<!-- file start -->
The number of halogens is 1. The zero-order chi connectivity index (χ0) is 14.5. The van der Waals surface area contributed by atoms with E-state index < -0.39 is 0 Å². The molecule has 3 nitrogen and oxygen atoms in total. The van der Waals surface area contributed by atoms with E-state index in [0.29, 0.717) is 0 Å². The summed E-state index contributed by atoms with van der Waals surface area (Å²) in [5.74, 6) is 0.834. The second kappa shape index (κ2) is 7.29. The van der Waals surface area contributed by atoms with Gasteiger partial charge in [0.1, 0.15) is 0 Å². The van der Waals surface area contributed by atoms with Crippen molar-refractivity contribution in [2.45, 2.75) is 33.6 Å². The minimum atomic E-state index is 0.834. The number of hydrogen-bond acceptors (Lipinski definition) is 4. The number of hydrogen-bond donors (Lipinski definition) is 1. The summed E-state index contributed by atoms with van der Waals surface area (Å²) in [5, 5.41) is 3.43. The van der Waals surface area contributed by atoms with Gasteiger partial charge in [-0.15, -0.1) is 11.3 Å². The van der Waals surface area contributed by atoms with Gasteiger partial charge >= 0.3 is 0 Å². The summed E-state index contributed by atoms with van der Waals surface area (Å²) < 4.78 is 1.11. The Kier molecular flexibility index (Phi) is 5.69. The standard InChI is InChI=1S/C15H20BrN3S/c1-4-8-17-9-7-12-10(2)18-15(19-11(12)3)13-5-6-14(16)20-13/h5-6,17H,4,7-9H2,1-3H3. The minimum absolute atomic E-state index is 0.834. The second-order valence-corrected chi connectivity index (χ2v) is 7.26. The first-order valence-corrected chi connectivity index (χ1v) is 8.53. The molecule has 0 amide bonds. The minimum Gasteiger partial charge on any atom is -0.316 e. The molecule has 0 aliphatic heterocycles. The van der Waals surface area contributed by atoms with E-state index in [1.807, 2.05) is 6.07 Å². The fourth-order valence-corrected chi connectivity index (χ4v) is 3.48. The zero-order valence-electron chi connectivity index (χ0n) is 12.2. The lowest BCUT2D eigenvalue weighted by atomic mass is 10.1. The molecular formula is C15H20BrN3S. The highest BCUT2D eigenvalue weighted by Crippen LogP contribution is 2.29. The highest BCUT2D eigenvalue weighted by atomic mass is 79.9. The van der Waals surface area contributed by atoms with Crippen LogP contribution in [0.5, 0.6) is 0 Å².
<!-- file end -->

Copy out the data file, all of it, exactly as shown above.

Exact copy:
The number of halogens is 1. The zero-order chi connectivity index (χ0) is 14.5. The van der Waals surface area contributed by atoms with E-state index < -0.39 is 0 Å². The molecule has 3 nitrogen and oxygen atoms in total. The van der Waals surface area contributed by atoms with E-state index in [0.29, 0.717) is 0 Å². The summed E-state index contributed by atoms with van der Waals surface area (Å²) in [5.74, 6) is 0.834. The second kappa shape index (κ2) is 7.29. The van der Waals surface area contributed by atoms with Gasteiger partial charge in [0.1, 0.15) is 0 Å². The van der Waals surface area contributed by atoms with Crippen molar-refractivity contribution in [2.45, 2.75) is 33.6 Å². The minimum atomic E-state index is 0.834. The number of hydrogen-bond acceptors (Lipinski definition) is 4. The number of hydrogen-bond donors (Lipinski definition) is 1. The summed E-state index contributed by atoms with van der Waals surface area (Å²) in [5, 5.41) is 3.43. The van der Waals surface area contributed by atoms with Gasteiger partial charge in [-0.15, -0.1) is 11.3 Å². The van der Waals surface area contributed by atoms with Gasteiger partial charge >= 0.3 is 0 Å². The summed E-state index contributed by atoms with van der Waals surface area (Å²) < 4.78 is 1.11. The Kier molecular flexibility index (Phi) is 5.69. The standard InChI is InChI=1S/C15H20BrN3S/c1-4-8-17-9-7-12-10(2)18-15(19-11(12)3)13-5-6-14(16)20-13/h5-6,17H,4,7-9H2,1-3H3. The minimum absolute atomic E-state index is 0.834. The second-order valence-corrected chi connectivity index (χ2v) is 7.26. The first-order valence-corrected chi connectivity index (χ1v) is 8.53. The molecule has 0 amide bonds. The minimum Gasteiger partial charge on any atom is -0.316 e. The molecule has 0 aliphatic heterocycles. The van der Waals surface area contributed by atoms with E-state index in [1.807, 2.05) is 6.07 Å². The fourth-order valence-corrected chi connectivity index (χ4v) is 3.48. The zero-order valence-electron chi connectivity index (χ0n) is 12.2. The lowest BCUT2D eigenvalue weighted by atomic mass is 10.1. The molecular formula is C15H20BrN3S. The highest BCUT2D eigenvalue weighted by Crippen LogP contribution is 2.29. The highest BCUT2D eigenvalue weighted by atomic mass is 79.9. The van der Waals surface area contributed by atoms with Crippen LogP contribution in [0.5, 0.6) is 0 Å².